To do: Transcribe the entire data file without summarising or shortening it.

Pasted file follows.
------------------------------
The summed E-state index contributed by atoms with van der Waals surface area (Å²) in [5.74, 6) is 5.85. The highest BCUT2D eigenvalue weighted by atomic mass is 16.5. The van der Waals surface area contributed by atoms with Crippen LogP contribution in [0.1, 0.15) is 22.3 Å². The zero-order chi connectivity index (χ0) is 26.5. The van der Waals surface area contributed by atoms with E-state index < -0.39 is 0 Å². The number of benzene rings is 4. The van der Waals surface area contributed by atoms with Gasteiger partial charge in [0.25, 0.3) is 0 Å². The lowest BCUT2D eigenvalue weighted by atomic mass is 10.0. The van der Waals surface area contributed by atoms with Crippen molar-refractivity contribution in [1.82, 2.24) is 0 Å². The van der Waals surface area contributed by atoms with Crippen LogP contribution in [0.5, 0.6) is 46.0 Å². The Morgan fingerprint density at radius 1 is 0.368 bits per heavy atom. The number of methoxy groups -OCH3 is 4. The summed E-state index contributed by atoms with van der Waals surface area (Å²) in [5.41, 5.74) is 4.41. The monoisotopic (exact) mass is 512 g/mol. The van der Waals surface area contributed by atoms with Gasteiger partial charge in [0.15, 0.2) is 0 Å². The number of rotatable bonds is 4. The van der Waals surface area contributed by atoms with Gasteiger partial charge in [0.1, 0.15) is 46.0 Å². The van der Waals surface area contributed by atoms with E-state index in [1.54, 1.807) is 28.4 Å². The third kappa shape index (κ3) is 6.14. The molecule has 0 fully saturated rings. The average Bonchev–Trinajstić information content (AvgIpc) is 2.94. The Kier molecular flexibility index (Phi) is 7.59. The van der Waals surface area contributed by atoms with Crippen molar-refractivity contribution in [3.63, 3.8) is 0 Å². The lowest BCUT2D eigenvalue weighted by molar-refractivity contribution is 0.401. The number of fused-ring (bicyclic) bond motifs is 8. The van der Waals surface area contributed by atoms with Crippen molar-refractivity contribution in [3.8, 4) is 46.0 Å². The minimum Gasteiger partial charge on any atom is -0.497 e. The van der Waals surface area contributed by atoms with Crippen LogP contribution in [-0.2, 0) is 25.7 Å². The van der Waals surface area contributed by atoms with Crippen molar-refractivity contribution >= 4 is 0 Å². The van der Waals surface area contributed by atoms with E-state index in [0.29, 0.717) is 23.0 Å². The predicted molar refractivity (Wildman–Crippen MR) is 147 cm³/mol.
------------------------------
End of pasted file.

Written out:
The summed E-state index contributed by atoms with van der Waals surface area (Å²) in [5.74, 6) is 5.85. The highest BCUT2D eigenvalue weighted by atomic mass is 16.5. The van der Waals surface area contributed by atoms with Crippen LogP contribution in [0.1, 0.15) is 22.3 Å². The zero-order chi connectivity index (χ0) is 26.5. The van der Waals surface area contributed by atoms with E-state index < -0.39 is 0 Å². The number of benzene rings is 4. The van der Waals surface area contributed by atoms with Gasteiger partial charge in [0.25, 0.3) is 0 Å². The lowest BCUT2D eigenvalue weighted by atomic mass is 10.0. The van der Waals surface area contributed by atoms with Crippen molar-refractivity contribution in [1.82, 2.24) is 0 Å². The van der Waals surface area contributed by atoms with Crippen LogP contribution in [0.5, 0.6) is 46.0 Å². The Morgan fingerprint density at radius 1 is 0.368 bits per heavy atom. The number of methoxy groups -OCH3 is 4. The summed E-state index contributed by atoms with van der Waals surface area (Å²) in [5.41, 5.74) is 4.41. The monoisotopic (exact) mass is 512 g/mol. The van der Waals surface area contributed by atoms with Gasteiger partial charge in [0.15, 0.2) is 0 Å². The number of rotatable bonds is 4. The van der Waals surface area contributed by atoms with Gasteiger partial charge in [0.1, 0.15) is 46.0 Å². The van der Waals surface area contributed by atoms with E-state index in [1.54, 1.807) is 28.4 Å². The third kappa shape index (κ3) is 6.14. The molecule has 0 fully saturated rings. The average Bonchev–Trinajstić information content (AvgIpc) is 2.94. The Kier molecular flexibility index (Phi) is 7.59. The van der Waals surface area contributed by atoms with Crippen molar-refractivity contribution in [3.63, 3.8) is 0 Å². The lowest BCUT2D eigenvalue weighted by molar-refractivity contribution is 0.401. The number of fused-ring (bicyclic) bond motifs is 8. The van der Waals surface area contributed by atoms with Crippen molar-refractivity contribution in [3.8, 4) is 46.0 Å². The minimum Gasteiger partial charge on any atom is -0.497 e. The van der Waals surface area contributed by atoms with Crippen LogP contribution in [-0.2, 0) is 25.7 Å². The van der Waals surface area contributed by atoms with Crippen molar-refractivity contribution >= 4 is 0 Å². The van der Waals surface area contributed by atoms with E-state index in [0.29, 0.717) is 23.0 Å². The predicted molar refractivity (Wildman–Crippen MR) is 147 cm³/mol.